An MP and Senedd Member have called on the Supreme Court to quash a historic application to build over 400 houses in Snowdonia.
The Supreme Court will decide in the landmark case which has pitted Snowdonia National Park against a housing developer next week.
Hillside Parks Ltd is appealing to the Supreme Court after the Court of Appeal decided in Snowdonia National Park’s favour in 2020.
The details of the case go all the way back to 1967 when then Merioneth County Council granted planning permission for the development of 401 houses on a site in Snowdonia National Park in Aberdyfi.
In 2019, Hillside Parks Ltd, which now owned the Site, brought a claim against the National Park Authority in order to ascertain whether the scheme of development authorised in 1967 could still lawfully be completed.
But MP Liz Saville Roberts and Senedd Member Mabon ap Gwynfor said there was “absolutely no demand for 400 executive homes in Aberdyfi” and that the application would “simply line the pockets of greedy developers”.
“This proposed overdevelopment would bring no benefit to the local community, in fact, it would detrimentally change the character of the village for good,” they said.
“Apart from the obvious negative impact on community life — local services such as schools, GP surgeries and the transport network are completely insufficient to accommodate such an unsuitable development. The infrastructure of Aberdyfi simply could not cope if this excessive number of new houses was permitted.
“Neither the water supply nor the sewage system is sufficient, and the road network would be overwhelmed by both construction and extra traffic.
“What we need in Aberdyfi and elsewhere in Meirionnydd is social housing to meet the specific needs of our local communities. There is nothing in this application that would suggest that this development would improve the lives of our constituents.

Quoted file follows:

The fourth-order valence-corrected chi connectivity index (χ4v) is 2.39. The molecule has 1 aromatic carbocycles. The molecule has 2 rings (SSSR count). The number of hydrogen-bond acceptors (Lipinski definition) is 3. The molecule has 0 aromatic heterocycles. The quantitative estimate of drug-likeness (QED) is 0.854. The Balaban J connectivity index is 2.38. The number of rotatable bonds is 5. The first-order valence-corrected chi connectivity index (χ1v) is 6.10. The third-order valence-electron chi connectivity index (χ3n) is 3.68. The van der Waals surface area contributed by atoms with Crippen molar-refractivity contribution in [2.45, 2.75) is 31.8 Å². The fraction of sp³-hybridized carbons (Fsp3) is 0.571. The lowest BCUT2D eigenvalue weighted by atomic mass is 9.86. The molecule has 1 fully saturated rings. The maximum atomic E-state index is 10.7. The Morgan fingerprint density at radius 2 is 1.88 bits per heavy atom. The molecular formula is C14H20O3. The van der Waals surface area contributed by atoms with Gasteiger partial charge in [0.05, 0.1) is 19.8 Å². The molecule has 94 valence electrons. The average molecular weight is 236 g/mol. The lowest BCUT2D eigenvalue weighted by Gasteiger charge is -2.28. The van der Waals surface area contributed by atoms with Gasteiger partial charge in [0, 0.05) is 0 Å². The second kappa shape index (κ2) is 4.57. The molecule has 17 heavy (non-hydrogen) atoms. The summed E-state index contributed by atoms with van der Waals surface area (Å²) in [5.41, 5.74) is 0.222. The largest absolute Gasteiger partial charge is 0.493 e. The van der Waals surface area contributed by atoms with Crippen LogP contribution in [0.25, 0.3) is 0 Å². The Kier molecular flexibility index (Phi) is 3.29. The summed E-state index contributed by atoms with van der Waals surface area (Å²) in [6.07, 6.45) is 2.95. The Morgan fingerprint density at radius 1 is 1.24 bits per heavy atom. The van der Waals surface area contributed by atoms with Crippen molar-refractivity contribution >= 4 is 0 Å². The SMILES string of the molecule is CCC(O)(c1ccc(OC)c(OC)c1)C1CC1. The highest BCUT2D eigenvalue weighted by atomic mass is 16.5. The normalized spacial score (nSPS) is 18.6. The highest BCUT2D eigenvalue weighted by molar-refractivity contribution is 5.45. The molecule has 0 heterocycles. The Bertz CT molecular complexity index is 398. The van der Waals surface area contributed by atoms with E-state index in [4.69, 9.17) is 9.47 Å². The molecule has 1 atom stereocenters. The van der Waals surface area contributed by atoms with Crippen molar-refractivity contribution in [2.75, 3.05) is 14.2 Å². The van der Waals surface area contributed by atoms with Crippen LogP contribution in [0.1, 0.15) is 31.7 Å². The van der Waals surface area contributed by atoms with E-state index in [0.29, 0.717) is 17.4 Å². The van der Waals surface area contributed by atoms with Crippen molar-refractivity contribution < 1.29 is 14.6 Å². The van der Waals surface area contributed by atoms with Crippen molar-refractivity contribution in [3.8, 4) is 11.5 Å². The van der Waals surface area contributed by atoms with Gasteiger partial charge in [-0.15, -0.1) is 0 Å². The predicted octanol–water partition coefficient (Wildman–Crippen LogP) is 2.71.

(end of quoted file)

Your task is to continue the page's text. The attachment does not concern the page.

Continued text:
“We support the local community in their opposition to this proposal and hope the Supreme Court quashes this wholly unsuitable planning application.”
The case concerns a site comprising 28.89 acres of land at Balkan Hill, Aberdyfi, and will be heard by Lord Reed, Lord Briggs, Lord Sales, Lord Leggatt, Lady Rose.
The National Park Authority successfully argued in the High Court and Court of Appeal that the developers could not lawfully be completed.
They argued that permissions granted after 1967 were inconsistent with the original plan. In particular, roads had been built in areas designated for houses, and houses had been built in areas designated for roads.
The High Court and the Court of Appeal decided in the National Park Authority’s favour, but Hillside is now appealing to the Supreme Court in the hearing which is due to start next Monday, on July 4.
Their judgement could have a far-reaching impact as it raises the issue of whether developers nullify the original planning permission if they make subsequent tweaks with other planning applications.
Cornerstone Barristers, a leading London chambers which specialises in planning and housing, told the Telegraph newspaper that the case raises “troubling questions” when dealing with developments involving hundreds of houses, such as “whether a relatively minor deviation in one house should render every other house unlawful”.
If the Supreme Court decides in the National Park Authority’s favour, it would set a legal precedent for other courts below the Supreme Court which would mean that developers who use additional planning applications could risk invalidating the original plan.
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